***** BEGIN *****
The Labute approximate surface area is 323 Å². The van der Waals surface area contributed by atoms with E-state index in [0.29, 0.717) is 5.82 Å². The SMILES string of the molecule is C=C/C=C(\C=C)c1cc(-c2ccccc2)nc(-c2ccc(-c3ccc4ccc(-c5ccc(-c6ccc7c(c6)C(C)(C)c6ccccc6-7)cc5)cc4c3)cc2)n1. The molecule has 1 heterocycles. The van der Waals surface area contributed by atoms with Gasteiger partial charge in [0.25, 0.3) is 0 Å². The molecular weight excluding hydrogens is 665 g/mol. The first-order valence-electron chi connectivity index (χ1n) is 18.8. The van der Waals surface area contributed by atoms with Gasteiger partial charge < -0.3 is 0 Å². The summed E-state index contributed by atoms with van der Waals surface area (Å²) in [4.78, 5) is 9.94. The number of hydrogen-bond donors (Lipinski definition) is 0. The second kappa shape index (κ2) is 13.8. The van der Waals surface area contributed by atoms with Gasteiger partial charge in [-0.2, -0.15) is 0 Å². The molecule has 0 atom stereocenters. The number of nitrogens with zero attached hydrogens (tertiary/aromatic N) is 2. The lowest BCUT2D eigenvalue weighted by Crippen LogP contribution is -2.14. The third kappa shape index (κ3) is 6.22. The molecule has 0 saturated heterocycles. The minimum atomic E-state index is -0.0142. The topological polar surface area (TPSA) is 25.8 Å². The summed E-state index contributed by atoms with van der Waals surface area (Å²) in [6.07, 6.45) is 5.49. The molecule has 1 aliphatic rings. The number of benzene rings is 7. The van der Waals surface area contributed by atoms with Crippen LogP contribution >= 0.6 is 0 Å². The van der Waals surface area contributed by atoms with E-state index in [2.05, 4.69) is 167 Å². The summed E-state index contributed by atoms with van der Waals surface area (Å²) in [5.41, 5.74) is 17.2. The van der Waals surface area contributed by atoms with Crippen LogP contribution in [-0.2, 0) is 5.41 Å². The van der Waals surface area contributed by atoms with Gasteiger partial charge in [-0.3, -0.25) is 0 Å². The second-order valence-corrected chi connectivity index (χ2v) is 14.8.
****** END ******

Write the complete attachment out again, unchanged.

The Labute approximate surface area is 323 Å². The van der Waals surface area contributed by atoms with E-state index in [0.29, 0.717) is 5.82 Å². The SMILES string of the molecule is C=C/C=C(\C=C)c1cc(-c2ccccc2)nc(-c2ccc(-c3ccc4ccc(-c5ccc(-c6ccc7c(c6)C(C)(C)c6ccccc6-7)cc5)cc4c3)cc2)n1. The molecule has 1 heterocycles. The van der Waals surface area contributed by atoms with Gasteiger partial charge in [0.25, 0.3) is 0 Å². The molecular weight excluding hydrogens is 665 g/mol. The first-order valence-electron chi connectivity index (χ1n) is 18.8. The van der Waals surface area contributed by atoms with Gasteiger partial charge < -0.3 is 0 Å². The summed E-state index contributed by atoms with van der Waals surface area (Å²) in [4.78, 5) is 9.94. The number of hydrogen-bond donors (Lipinski definition) is 0. The second kappa shape index (κ2) is 13.8. The van der Waals surface area contributed by atoms with Gasteiger partial charge in [-0.2, -0.15) is 0 Å². The molecule has 0 atom stereocenters. The number of nitrogens with zero attached hydrogens (tertiary/aromatic N) is 2. The lowest BCUT2D eigenvalue weighted by Crippen LogP contribution is -2.14. The third kappa shape index (κ3) is 6.22. The molecule has 0 saturated heterocycles. The minimum atomic E-state index is -0.0142. The topological polar surface area (TPSA) is 25.8 Å². The summed E-state index contributed by atoms with van der Waals surface area (Å²) in [6.07, 6.45) is 5.49. The molecule has 1 aliphatic rings. The number of benzene rings is 7. The van der Waals surface area contributed by atoms with Crippen LogP contribution >= 0.6 is 0 Å². The van der Waals surface area contributed by atoms with E-state index in [2.05, 4.69) is 167 Å². The summed E-state index contributed by atoms with van der Waals surface area (Å²) in [5.41, 5.74) is 17.2. The van der Waals surface area contributed by atoms with Crippen LogP contribution in [-0.2, 0) is 5.41 Å². The van der Waals surface area contributed by atoms with Gasteiger partial charge in [-0.3, -0.25) is 0 Å². The second-order valence-corrected chi connectivity index (χ2v) is 14.8.